"Confessions of a Ex-Doofus-Itchy Footed Mutha is probably Melvin Van Peebles's most personal film since Sweet Sweetback's Baad Asssss Song in 1971, which is a mixed blessing," writes Mike Hale in the NYT. Nick Pinkerton in the Voice: "There's a temptation to 'give' this to Van Peebles, but any scene in which actors get to interact is deathly awkward, and 100 minutes should never feel this long." More from Cullen Gallagher at Hammer to Nail.
"Sikandar, a boy-meets-gun film set in Kashmir, wants to make a statement about hatred and cycles of violence," writes Rachel Saltz in the NYT. "But this odd, unsuccessful movie, written and directed by Piyush Jha, is too rigged to have any broader implications about the bloody standoff in Kashmir between militants and the Indian Army." More from Andrew Schenker in Slant.
"Art & Copy, a celebratory documentary about the history of the advertising industry, is as visually enticing as any of the puffery revisited during its run time," writes Keith Uhlich in Time Out New York, but it's "less an illuminating examination than it is an act of myopic rehabilitation." More from Mike Hale in the NYT, where Jeremy W Peters talks with some of the ad men Doug Pray profiles and finds them "a far cry from the martini-swilling hedonists portrayed on AMC," and from Mimi Luse (L), Brian Miller (Voice), Nathan Rabin (AV Club), Andrew Schenker (Slant), David Schmader (Stranger) and James van Maanen. Online viewing tips. At Interview, Darrell Hartman posts "some of the classic spots discussed in the film, along with some the stories behind them."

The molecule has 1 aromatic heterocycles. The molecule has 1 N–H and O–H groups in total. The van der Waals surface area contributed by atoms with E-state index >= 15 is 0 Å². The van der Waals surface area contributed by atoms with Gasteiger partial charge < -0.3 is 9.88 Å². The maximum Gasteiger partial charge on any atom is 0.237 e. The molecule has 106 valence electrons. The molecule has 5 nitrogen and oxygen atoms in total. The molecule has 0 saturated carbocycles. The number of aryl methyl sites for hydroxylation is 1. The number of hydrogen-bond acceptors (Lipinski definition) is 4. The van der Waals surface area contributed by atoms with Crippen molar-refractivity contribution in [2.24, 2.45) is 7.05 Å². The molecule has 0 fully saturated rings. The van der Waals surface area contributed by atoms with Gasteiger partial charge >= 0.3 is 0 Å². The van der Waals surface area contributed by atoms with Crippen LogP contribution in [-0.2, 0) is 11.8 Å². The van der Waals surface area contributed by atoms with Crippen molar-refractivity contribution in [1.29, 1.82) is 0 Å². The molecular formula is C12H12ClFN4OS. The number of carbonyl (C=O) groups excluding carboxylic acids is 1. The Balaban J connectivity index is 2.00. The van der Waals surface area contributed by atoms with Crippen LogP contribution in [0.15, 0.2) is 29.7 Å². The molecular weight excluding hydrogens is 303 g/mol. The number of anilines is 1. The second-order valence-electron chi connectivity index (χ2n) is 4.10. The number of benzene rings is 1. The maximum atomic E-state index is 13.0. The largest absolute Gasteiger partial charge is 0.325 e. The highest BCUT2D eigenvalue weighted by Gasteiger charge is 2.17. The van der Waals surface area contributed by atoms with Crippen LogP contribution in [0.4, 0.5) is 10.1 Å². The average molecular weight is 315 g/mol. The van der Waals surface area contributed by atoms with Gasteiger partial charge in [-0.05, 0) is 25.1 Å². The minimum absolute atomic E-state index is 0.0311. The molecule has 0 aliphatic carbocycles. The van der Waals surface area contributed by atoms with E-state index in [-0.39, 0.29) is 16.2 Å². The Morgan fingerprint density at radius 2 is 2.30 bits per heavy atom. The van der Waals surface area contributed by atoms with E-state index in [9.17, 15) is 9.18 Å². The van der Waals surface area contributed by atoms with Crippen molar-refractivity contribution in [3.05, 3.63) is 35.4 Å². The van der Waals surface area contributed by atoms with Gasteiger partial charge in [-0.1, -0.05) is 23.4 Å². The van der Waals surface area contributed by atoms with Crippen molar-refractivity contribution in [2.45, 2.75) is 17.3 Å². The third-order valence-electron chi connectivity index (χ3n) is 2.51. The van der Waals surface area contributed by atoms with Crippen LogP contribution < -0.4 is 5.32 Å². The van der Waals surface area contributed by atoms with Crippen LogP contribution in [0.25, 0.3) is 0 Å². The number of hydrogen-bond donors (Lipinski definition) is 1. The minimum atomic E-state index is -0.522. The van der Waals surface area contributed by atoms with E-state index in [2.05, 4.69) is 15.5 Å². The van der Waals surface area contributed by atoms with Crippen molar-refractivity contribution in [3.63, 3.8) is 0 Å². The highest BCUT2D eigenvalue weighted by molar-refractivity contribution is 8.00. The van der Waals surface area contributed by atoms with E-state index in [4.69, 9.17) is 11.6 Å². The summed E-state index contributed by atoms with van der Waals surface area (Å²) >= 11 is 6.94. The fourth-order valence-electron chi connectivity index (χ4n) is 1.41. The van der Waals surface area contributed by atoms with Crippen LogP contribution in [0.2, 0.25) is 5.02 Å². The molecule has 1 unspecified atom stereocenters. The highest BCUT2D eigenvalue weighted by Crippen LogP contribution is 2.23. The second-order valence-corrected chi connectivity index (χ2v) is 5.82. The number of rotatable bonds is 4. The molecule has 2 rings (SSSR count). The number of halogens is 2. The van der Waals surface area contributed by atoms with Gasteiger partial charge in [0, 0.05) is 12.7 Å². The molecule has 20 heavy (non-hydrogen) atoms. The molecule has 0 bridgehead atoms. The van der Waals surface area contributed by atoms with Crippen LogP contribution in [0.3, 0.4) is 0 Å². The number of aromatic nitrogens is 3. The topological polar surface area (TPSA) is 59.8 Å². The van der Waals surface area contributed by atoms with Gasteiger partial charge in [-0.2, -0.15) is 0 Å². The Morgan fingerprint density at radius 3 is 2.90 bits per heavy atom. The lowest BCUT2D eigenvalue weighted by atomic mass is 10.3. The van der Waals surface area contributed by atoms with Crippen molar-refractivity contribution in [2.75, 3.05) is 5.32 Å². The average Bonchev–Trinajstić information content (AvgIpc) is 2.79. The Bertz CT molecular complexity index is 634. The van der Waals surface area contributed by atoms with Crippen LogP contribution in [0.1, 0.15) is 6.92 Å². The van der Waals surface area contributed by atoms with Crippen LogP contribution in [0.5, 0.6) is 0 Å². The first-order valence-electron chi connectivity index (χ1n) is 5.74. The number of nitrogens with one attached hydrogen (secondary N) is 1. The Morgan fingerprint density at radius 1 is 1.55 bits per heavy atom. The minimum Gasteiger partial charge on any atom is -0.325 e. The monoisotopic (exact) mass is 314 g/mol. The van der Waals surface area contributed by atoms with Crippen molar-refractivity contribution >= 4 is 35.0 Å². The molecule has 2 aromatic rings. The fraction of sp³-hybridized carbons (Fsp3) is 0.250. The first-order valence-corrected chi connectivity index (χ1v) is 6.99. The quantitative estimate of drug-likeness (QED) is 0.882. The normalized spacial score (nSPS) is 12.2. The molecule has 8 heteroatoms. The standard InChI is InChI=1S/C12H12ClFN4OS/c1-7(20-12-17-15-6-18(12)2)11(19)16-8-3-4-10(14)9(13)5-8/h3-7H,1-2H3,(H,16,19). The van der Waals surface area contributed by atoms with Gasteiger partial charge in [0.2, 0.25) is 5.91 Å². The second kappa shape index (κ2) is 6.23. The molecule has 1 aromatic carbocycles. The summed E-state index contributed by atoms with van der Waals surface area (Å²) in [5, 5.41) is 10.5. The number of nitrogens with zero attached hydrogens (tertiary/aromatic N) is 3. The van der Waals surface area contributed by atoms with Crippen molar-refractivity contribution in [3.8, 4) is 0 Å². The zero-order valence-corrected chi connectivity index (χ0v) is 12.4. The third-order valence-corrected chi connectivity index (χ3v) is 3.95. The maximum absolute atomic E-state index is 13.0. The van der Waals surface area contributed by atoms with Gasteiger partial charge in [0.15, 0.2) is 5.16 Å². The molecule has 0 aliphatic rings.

"With a surrogate for every demographic and a heroine for every taste, Casi Divas jiggles and jokes its way around as many Mexican box-office bases as possible," writes Jeannette Catsoulis in the NYT. "Such calculated commercialism, however, doesn't preclude loftier goals, and as the film picks up speed it also accrues a socially progressive agenda. If only this were half as well developed as the female leads." More from Nick Pinkerton (Voice), Paul Schrodt (Slant) and James van Maanen.
"Your enjoyment of My One and Only will depend on how much the words 'inspired by incidents in the life of actor and Hollywood icon George Hamilton' spark swoony memories," warns Melissa Anderson in the Voice. More from Stephen Holden (NYT), Karina Longworth (TONY), Nick McCarthy (L), Nick Schager (Slant), Scott Tobias (AV Club) and Stephanie Zacharek (Salon).
"Timing's everything in comedy," writes S James Snyder in Time Out New York, "so perhaps Post Grad would have seemed peppier prior to the Great Recession; circa now, this comedy feels like a cynical stroll through the unemployment lines awaiting today's class of seniors." More from Jeffrey M Anderson (Cinematical), Jeannette Catsoulis (NYT), Joe Coscarelli (Salon), Roger Ebert (Chicago Sun-Times), Keith Phipps (AV Club), Vadim Rizov (Voice) and Nick Schager (Slant).
What do you say we wrap the week with a quick "Fests and events" roundup. "Atom Egoyan will open the competition at the San Sebastian Film Festival with Chloe, his latest film starring Liam Neeson, Julianne Moore and Amanda Seyfried that's set to premiere at the Toronto International Film Festival." Peter Knegt has the full lineup at indieWIRE.
Of course, Toronto's the festival on most virtual lips at the moment and dedicated TIFFlers are huddling at 1st Thursday. But Toronto sees another event opening today and running through the weekend. Jasper Sharp has an overview of the Shinsedai Cinema Festival, which he "helped organize with Chris MaGee of the Toronto J-Film Pow-Wow to celebrate the best in new indie talent currently working in Japan, and I must say, I'm mighty excited."
Happening now through Tuesday: Yesterday's Angel: Natalie Wood, previewed in the Voice by Melissa Anderson. Also in New York, Not Coming to a Theater Near You presents Trent Harris's The Beaver Trilogy on September 26.
Follow @theauteursdaily for more news and tips throughout the day.